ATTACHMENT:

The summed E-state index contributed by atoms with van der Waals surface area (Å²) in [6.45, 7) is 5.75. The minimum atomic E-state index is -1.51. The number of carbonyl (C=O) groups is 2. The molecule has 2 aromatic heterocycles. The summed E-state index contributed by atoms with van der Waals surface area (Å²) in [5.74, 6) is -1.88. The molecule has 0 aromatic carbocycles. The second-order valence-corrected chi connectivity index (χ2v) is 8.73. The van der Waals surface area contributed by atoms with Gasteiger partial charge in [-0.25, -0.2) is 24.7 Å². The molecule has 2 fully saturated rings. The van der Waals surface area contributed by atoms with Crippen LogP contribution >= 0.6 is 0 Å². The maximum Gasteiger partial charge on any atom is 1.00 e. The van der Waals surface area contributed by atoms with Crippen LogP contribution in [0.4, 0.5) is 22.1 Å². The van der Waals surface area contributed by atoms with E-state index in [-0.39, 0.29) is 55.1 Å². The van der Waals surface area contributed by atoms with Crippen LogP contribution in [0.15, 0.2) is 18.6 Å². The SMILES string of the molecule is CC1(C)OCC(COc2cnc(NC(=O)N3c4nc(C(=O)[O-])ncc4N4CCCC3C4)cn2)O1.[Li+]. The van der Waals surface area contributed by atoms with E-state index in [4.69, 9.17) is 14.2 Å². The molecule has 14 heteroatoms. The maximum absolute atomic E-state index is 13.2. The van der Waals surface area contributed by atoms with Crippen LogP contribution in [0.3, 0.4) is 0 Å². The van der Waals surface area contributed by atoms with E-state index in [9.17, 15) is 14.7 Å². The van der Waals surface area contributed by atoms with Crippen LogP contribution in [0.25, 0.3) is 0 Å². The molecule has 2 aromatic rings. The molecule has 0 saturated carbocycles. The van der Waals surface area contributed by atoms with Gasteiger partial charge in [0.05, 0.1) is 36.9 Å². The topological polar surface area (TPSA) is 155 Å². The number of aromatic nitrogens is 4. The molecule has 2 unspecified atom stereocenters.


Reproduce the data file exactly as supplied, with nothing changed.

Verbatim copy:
The summed E-state index contributed by atoms with van der Waals surface area (Å²) in [6.45, 7) is 5.75. The minimum atomic E-state index is -1.51. The number of carbonyl (C=O) groups is 2. The molecule has 2 aromatic heterocycles. The summed E-state index contributed by atoms with van der Waals surface area (Å²) in [5.74, 6) is -1.88. The molecule has 0 aromatic carbocycles. The second-order valence-corrected chi connectivity index (χ2v) is 8.73. The van der Waals surface area contributed by atoms with Gasteiger partial charge in [-0.25, -0.2) is 24.7 Å². The molecule has 2 fully saturated rings. The van der Waals surface area contributed by atoms with Crippen LogP contribution >= 0.6 is 0 Å². The maximum Gasteiger partial charge on any atom is 1.00 e. The van der Waals surface area contributed by atoms with Crippen LogP contribution in [0.4, 0.5) is 22.1 Å². The van der Waals surface area contributed by atoms with E-state index in [-0.39, 0.29) is 55.1 Å². The van der Waals surface area contributed by atoms with Crippen LogP contribution in [0.15, 0.2) is 18.6 Å². The SMILES string of the molecule is CC1(C)OCC(COc2cnc(NC(=O)N3c4nc(C(=O)[O-])ncc4N4CCCC3C4)cn2)O1.[Li+]. The van der Waals surface area contributed by atoms with E-state index in [4.69, 9.17) is 14.2 Å². The molecule has 14 heteroatoms. The maximum absolute atomic E-state index is 13.2. The van der Waals surface area contributed by atoms with Crippen LogP contribution in [0.3, 0.4) is 0 Å². The van der Waals surface area contributed by atoms with E-state index in [9.17, 15) is 14.7 Å². The van der Waals surface area contributed by atoms with Crippen LogP contribution in [0.25, 0.3) is 0 Å². The molecule has 2 aromatic rings. The molecule has 0 saturated carbocycles. The van der Waals surface area contributed by atoms with Gasteiger partial charge in [0.05, 0.1) is 36.9 Å². The topological polar surface area (TPSA) is 155 Å². The number of aromatic nitrogens is 4. The molecule has 2 unspecified atom stereocenters.